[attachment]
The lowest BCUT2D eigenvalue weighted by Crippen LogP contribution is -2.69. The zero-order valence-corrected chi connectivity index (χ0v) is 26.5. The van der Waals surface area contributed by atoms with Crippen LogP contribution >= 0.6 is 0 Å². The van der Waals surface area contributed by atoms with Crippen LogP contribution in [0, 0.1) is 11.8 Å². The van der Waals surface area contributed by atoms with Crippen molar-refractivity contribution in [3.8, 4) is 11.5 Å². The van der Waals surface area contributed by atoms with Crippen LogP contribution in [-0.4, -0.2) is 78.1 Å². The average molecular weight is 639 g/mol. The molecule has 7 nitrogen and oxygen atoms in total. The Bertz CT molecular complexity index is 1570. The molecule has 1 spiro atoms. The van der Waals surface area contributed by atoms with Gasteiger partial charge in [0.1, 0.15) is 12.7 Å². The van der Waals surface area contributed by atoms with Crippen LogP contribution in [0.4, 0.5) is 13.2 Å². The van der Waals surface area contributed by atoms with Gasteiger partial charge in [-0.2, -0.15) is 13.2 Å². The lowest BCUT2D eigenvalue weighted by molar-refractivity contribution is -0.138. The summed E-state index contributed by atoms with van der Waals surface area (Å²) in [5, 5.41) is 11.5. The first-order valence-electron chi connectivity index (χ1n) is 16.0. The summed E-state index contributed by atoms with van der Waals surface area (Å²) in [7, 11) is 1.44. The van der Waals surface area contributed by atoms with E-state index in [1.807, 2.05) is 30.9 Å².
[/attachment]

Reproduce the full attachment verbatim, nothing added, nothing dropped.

The lowest BCUT2D eigenvalue weighted by Crippen LogP contribution is -2.69. The zero-order valence-corrected chi connectivity index (χ0v) is 26.5. The van der Waals surface area contributed by atoms with Crippen LogP contribution >= 0.6 is 0 Å². The van der Waals surface area contributed by atoms with Crippen LogP contribution in [0, 0.1) is 11.8 Å². The van der Waals surface area contributed by atoms with Crippen molar-refractivity contribution in [3.8, 4) is 11.5 Å². The van der Waals surface area contributed by atoms with Crippen LogP contribution in [-0.4, -0.2) is 78.1 Å². The average molecular weight is 639 g/mol. The molecule has 7 nitrogen and oxygen atoms in total. The Bertz CT molecular complexity index is 1570. The molecule has 1 spiro atoms. The van der Waals surface area contributed by atoms with Gasteiger partial charge in [0.1, 0.15) is 12.7 Å². The van der Waals surface area contributed by atoms with Crippen LogP contribution in [0.4, 0.5) is 13.2 Å². The van der Waals surface area contributed by atoms with Gasteiger partial charge in [-0.2, -0.15) is 13.2 Å². The lowest BCUT2D eigenvalue weighted by molar-refractivity contribution is -0.138. The summed E-state index contributed by atoms with van der Waals surface area (Å²) in [5, 5.41) is 11.5. The first-order valence-electron chi connectivity index (χ1n) is 16.0. The summed E-state index contributed by atoms with van der Waals surface area (Å²) in [7, 11) is 1.44. The van der Waals surface area contributed by atoms with E-state index in [1.807, 2.05) is 30.9 Å².